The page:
How you can improve your photography with three simple things:
1) M0ve in on your subject. The first step in previsualization of your image is to decide who or what your subject is. With a kit lens, you can get as close as 23 inches to your subject. This is called FILLING THE FRAME. This method has other benefits as well, because the closer you are to the subject, the blurrier the background will be. If your goal is to have a shallow depth of field this is one way to do it. This works with all subjects; people, bugs, flowers, and the more intimate parts of nature. Pick out your subject first and let the other elements of the image be the supporting case.
2) Do not shoot in auto. Let me repeat: Do not shoot in auto. When you shoot in auto, the camera does all the thinking for you and leaves you without any control. Auto mode chooses the ISO, white balance, aperture, and shutter speed and many of the creative functions are not available in this mode. The pop-up flash will go up automatically if the camera senses the ambient light is not light enough. Many times this can ruin the mood of an image. I teach beginners to shoot in aperture priority or shutter priority first before they tackle advanced features such as manual mode. There are tons of videos on the two modes. Learn them now so you can become a better photographer.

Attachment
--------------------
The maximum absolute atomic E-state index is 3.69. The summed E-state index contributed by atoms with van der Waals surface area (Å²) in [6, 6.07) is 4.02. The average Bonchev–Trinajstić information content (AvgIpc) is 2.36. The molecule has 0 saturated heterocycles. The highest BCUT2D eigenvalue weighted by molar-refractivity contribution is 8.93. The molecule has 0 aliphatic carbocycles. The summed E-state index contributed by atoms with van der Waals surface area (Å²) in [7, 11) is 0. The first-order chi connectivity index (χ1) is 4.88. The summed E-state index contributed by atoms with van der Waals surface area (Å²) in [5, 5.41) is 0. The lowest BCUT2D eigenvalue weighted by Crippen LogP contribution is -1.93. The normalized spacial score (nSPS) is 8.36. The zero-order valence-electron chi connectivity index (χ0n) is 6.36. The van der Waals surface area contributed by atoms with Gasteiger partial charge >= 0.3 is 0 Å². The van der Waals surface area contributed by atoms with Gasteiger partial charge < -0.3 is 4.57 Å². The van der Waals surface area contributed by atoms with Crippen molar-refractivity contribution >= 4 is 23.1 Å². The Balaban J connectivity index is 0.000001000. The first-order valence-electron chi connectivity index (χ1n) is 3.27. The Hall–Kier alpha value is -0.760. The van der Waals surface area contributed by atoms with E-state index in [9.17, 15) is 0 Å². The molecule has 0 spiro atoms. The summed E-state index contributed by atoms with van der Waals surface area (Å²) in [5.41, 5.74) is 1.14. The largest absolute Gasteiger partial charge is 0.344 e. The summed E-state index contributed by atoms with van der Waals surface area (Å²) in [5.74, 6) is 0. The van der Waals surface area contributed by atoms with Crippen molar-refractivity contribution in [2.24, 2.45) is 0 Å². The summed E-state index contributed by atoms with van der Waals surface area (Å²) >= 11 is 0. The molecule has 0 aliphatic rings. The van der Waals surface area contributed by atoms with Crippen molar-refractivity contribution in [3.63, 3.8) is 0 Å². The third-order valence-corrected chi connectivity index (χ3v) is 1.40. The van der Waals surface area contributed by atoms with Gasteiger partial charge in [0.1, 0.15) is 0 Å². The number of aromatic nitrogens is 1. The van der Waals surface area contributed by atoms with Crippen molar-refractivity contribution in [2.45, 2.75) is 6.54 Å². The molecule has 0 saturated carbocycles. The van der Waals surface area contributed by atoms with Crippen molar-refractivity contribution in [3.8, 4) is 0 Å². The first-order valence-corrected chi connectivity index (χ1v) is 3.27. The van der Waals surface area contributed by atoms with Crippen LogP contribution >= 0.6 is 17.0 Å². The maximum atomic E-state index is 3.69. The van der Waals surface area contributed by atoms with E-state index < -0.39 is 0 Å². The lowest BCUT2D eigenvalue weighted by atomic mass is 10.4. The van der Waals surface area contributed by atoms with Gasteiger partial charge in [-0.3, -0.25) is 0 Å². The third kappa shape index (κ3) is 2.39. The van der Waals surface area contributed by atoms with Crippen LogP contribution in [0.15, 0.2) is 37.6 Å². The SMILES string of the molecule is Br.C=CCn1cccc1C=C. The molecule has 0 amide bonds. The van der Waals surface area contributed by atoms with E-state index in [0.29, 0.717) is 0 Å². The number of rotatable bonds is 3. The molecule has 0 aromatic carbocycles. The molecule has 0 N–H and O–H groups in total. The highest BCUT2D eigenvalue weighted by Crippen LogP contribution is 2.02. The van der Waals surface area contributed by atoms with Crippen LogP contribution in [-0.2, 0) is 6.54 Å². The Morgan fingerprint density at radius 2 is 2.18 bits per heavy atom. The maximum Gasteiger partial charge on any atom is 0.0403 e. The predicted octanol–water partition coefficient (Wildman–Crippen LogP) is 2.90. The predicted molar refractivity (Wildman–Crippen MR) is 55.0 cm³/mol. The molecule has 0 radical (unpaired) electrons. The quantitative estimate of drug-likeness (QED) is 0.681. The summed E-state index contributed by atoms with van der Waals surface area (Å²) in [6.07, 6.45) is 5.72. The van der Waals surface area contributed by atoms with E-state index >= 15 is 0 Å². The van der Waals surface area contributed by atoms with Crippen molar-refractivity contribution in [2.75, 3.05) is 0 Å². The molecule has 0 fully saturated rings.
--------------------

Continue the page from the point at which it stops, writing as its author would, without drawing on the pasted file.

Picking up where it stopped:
3) Change the camera orientation for the subject. I see new photographers shooting all the time with the camera held horizontally. You should change the camera orientation to vertical for vertical subjects such as people, trees, tall flowers, tall anything. Subjects that are tall should be shot vertical, not horizontal (but not always). The subject will look more natural and you will not need to crop from horizontal to vertical in post-process. Practice holding your camera in the vertical position and find out which way is more comfortable for you; with the shutter button on the top or bottom.
To view my portrait photography site visit Lightscapes Portrait Studio.
If you would like to learn more about DSLR photography visit Studio 2.8
To view my fine art photography site visit Mary Buck Photography.